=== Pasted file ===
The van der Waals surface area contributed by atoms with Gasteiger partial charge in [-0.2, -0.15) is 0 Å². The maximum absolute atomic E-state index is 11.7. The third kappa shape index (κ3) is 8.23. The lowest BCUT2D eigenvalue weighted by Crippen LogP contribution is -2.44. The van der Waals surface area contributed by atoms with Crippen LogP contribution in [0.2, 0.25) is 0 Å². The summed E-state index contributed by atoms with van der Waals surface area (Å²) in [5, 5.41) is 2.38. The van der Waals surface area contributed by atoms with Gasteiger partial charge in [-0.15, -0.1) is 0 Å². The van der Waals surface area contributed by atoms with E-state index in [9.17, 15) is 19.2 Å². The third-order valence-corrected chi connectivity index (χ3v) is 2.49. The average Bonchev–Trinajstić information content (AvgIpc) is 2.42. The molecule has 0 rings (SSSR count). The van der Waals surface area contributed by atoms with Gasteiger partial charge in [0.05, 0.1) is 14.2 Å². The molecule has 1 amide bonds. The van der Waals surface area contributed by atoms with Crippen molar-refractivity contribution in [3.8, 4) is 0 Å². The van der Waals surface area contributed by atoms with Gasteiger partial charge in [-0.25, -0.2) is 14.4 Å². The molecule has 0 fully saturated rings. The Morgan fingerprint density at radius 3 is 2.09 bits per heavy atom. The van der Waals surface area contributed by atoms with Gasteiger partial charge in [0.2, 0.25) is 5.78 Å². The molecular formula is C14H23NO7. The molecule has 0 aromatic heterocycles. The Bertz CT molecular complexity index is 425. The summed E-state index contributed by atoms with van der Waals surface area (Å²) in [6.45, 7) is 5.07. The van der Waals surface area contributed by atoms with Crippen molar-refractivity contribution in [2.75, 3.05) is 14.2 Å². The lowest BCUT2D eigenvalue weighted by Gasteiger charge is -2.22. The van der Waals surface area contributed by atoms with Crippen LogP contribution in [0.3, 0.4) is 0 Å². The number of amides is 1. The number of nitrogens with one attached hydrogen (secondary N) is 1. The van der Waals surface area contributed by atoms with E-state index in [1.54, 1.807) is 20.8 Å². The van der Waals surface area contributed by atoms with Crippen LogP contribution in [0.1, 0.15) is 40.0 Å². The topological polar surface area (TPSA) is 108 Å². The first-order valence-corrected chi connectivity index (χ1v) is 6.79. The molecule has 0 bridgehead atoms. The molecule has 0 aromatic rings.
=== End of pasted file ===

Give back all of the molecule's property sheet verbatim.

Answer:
The van der Waals surface area contributed by atoms with Gasteiger partial charge in [-0.2, -0.15) is 0 Å². The maximum absolute atomic E-state index is 11.7. The third kappa shape index (κ3) is 8.23. The lowest BCUT2D eigenvalue weighted by Crippen LogP contribution is -2.44. The van der Waals surface area contributed by atoms with Crippen LogP contribution in [0.2, 0.25) is 0 Å². The summed E-state index contributed by atoms with van der Waals surface area (Å²) in [5, 5.41) is 2.38. The van der Waals surface area contributed by atoms with Gasteiger partial charge in [-0.15, -0.1) is 0 Å². The van der Waals surface area contributed by atoms with E-state index in [9.17, 15) is 19.2 Å². The third-order valence-corrected chi connectivity index (χ3v) is 2.49. The average Bonchev–Trinajstić information content (AvgIpc) is 2.42. The molecule has 0 rings (SSSR count). The van der Waals surface area contributed by atoms with Gasteiger partial charge in [0.05, 0.1) is 14.2 Å². The molecule has 1 amide bonds. The van der Waals surface area contributed by atoms with Crippen molar-refractivity contribution in [3.8, 4) is 0 Å². The van der Waals surface area contributed by atoms with Gasteiger partial charge in [-0.25, -0.2) is 14.4 Å². The molecule has 0 fully saturated rings. The Morgan fingerprint density at radius 3 is 2.09 bits per heavy atom. The van der Waals surface area contributed by atoms with Gasteiger partial charge in [0.2, 0.25) is 5.78 Å². The molecular formula is C14H23NO7. The molecule has 0 aromatic heterocycles. The Bertz CT molecular complexity index is 425. The summed E-state index contributed by atoms with van der Waals surface area (Å²) in [6.45, 7) is 5.07. The van der Waals surface area contributed by atoms with Crippen molar-refractivity contribution in [2.75, 3.05) is 14.2 Å². The lowest BCUT2D eigenvalue weighted by Gasteiger charge is -2.22. The van der Waals surface area contributed by atoms with Crippen LogP contribution in [0.3, 0.4) is 0 Å². The number of amides is 1. The number of nitrogens with one attached hydrogen (secondary N) is 1. The van der Waals surface area contributed by atoms with E-state index in [1.54, 1.807) is 20.8 Å². The van der Waals surface area contributed by atoms with Crippen LogP contribution in [0.1, 0.15) is 40.0 Å². The topological polar surface area (TPSA) is 108 Å². The first-order valence-corrected chi connectivity index (χ1v) is 6.79. The molecule has 0 bridgehead atoms. The molecule has 0 aromatic rings.